Brigham and Women’s Hospital’s Department of Dermatology and Six Flags New England Partner with the Melanoma Foundation of New England in the Fight against Tanning
CONCORD, Mass., Feb. 7, 2012 /PRNewswire-USNewswire/ — The second most common cancer among teens and young adults 15-29 is melanoma, the deadliest form of skin cancer. It’s no coincidence that the sharp increase in melanoma in recent years is tied to tanning. The World Health Organization puts soaking up UV rays in the same category as smoking cigarettes. If you use a tanning bed once a month and are under 35, your chance of getting melanoma increases by 75%. The picture is pretty clear (and scary), and it’s also why the Melanoma Foundation of New England has initiated Your Skin Is In, a program to warn teens and young adults about the dangers of tanning and tanning beds.
The Foundation’s executive director, Deb Girard, explains that Your Skin Is In features a No-Tanning Pledge Program and contest with cash awards, gift certificates, tickets to Six Flags New England, and more. Girard notes that Six Flags New England will hold its annual melanoma awareness this summer.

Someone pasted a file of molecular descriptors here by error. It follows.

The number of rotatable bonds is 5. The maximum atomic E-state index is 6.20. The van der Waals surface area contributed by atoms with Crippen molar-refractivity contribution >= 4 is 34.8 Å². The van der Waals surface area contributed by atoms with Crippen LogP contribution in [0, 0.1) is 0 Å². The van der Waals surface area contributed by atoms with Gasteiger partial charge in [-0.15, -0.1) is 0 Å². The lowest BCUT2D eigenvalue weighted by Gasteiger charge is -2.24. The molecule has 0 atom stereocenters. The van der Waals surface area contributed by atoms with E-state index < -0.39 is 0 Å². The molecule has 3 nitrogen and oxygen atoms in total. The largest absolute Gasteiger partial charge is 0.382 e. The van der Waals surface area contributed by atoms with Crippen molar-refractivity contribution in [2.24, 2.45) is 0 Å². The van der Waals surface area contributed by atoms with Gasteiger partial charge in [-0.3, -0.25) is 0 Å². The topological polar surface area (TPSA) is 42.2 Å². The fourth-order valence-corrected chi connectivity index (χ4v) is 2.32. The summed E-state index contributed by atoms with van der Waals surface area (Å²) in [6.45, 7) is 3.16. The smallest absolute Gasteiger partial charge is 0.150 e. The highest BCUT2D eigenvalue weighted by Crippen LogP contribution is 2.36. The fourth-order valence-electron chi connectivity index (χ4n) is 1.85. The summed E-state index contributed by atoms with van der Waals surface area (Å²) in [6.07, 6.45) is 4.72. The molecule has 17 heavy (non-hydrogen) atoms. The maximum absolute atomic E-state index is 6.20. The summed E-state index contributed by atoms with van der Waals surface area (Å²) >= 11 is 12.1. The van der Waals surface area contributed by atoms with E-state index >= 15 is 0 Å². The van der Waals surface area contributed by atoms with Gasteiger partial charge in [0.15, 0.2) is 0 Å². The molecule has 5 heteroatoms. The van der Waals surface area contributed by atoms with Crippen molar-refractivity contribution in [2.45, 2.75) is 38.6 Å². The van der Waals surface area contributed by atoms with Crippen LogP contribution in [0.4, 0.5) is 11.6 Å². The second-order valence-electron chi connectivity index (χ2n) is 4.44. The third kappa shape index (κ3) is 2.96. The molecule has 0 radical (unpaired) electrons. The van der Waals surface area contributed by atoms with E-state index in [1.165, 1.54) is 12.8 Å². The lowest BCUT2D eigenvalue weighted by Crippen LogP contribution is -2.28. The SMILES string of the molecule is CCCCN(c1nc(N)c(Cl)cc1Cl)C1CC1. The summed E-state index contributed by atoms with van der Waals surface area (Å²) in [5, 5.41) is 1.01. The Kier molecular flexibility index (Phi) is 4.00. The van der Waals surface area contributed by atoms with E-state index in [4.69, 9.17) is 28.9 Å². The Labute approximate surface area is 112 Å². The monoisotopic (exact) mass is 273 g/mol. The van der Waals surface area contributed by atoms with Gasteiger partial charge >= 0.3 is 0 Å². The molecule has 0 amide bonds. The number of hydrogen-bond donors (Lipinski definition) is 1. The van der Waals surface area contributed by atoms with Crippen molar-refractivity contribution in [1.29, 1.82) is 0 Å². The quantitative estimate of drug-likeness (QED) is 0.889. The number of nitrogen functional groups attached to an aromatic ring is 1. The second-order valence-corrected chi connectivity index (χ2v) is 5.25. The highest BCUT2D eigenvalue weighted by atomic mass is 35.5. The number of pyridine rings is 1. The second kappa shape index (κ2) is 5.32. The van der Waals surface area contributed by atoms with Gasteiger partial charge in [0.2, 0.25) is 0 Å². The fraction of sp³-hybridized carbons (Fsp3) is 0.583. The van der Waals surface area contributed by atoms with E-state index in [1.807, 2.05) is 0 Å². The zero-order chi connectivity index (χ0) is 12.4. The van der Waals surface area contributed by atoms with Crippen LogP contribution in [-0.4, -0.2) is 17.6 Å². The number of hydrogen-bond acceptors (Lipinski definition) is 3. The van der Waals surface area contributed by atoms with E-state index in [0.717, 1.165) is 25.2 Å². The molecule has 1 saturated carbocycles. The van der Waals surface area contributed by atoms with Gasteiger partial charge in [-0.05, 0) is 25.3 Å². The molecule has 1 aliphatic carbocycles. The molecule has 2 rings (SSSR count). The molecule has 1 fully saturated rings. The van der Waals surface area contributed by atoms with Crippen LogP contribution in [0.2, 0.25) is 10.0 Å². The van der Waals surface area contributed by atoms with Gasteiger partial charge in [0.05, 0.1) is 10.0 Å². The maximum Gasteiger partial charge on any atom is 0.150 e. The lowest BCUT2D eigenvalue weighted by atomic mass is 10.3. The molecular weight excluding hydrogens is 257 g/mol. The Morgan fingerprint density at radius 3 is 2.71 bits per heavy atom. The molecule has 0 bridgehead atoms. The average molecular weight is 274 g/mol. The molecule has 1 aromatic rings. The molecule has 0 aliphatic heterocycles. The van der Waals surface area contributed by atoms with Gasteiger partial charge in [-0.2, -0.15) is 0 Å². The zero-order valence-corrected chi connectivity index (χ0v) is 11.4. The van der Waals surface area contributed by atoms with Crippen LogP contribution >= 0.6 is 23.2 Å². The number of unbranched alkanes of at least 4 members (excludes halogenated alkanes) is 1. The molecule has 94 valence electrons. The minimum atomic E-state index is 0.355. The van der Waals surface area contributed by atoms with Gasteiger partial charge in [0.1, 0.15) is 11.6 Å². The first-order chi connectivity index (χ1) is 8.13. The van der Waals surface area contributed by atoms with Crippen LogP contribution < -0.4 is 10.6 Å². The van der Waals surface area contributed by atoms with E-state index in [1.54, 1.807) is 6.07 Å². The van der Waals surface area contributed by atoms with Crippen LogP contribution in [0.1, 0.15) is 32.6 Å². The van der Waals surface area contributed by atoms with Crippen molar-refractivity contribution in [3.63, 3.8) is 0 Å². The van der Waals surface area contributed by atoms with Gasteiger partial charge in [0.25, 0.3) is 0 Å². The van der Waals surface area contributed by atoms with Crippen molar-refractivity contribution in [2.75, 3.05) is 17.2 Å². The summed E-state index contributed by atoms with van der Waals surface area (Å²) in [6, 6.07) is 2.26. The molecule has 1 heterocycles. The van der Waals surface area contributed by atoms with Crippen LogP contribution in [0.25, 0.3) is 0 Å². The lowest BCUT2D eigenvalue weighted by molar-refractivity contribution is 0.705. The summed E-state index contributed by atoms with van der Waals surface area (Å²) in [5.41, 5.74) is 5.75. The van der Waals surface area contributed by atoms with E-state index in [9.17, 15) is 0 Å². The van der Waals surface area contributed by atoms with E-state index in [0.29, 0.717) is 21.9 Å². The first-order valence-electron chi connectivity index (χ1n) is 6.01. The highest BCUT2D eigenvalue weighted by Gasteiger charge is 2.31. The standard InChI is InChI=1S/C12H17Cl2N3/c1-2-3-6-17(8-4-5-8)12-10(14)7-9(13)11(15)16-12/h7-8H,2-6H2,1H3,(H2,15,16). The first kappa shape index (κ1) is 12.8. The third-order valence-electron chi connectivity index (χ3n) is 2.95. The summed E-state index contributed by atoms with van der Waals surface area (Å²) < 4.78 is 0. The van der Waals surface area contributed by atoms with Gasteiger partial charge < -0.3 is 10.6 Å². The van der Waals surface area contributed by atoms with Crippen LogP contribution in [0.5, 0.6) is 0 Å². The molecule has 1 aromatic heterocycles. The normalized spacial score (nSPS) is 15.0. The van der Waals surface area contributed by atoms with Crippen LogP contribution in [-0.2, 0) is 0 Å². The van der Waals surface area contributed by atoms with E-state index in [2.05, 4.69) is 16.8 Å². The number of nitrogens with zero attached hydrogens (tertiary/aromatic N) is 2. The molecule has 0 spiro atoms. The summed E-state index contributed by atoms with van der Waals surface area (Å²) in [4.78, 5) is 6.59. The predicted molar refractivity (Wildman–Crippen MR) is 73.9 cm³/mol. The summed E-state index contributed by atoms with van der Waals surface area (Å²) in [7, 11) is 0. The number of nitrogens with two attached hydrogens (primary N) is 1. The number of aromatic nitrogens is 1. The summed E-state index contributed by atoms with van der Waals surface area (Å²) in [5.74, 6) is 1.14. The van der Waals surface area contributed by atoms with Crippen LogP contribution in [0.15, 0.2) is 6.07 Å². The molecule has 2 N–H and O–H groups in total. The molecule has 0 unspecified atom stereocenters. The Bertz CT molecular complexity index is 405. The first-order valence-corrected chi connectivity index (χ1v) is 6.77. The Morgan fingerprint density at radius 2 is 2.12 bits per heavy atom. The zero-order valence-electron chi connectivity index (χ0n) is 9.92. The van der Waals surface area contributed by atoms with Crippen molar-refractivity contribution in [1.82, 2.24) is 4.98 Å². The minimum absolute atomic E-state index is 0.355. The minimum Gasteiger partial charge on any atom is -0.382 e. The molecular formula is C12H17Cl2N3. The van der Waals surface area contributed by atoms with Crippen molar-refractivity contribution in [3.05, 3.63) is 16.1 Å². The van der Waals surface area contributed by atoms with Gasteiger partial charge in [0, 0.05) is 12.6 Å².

The Brigham and Women’s Hospital’s Department of Dermatology in Boston has sponsored Your Skin Is In since its inception and according to Dawn Ferrazza, Executive Director, “Our goal is to educate teens and young adults about the dangers of tanning and the importance of early detection and prevention.”
To register for Your Skin Is In, visit www.mfne.org. The college contest closes March 16, and the high school contest April 2. Early entrants include UMass (Amherst), Tufts, University of Rhode Island, University of New Hampshire, University of Maine (Orono), Southern Connecticut State University, Wellesley College, and St. Michael’s College in Vermont. And new this year is a Student Challenge for students to take a stand against tanning by creating a PSA, song or contacting their legislators.
Here’s what college student and former tanner Kelsey Green recently said: “When I agreed to appear in the Foundation’s public service announcement on tanning, it changed my life. I got the facts about how dangerous UV rays are and that tanning beds emit three to six times more UV radiation than the sun. I stopped tanning and started seeing a dermatologist regularly. And, I have to admit, I love the way my skin looks now.”
Over the next few months, the Foundation will send melanoma survivors to speak at schools throughout New England. They will tell their stories and urge teens to forget about tanning and take the No-Tanning Pledge contest. Since 2008, the program has reached over 250,000 high school and college students.
The Melanoma Foundation of New England is a non-profit organization dedicated to educating the public about the importance of early detection and prevention, helping patients and their caregivers cope with melanoma, and advocating for tanning bed restrictions. The Melanoma Foundation of New England was founded in 1999 and is a 501(c) (3) non-profit organization.
Melanoma Foundation New England
SOURCE Melanoma Foundation of New England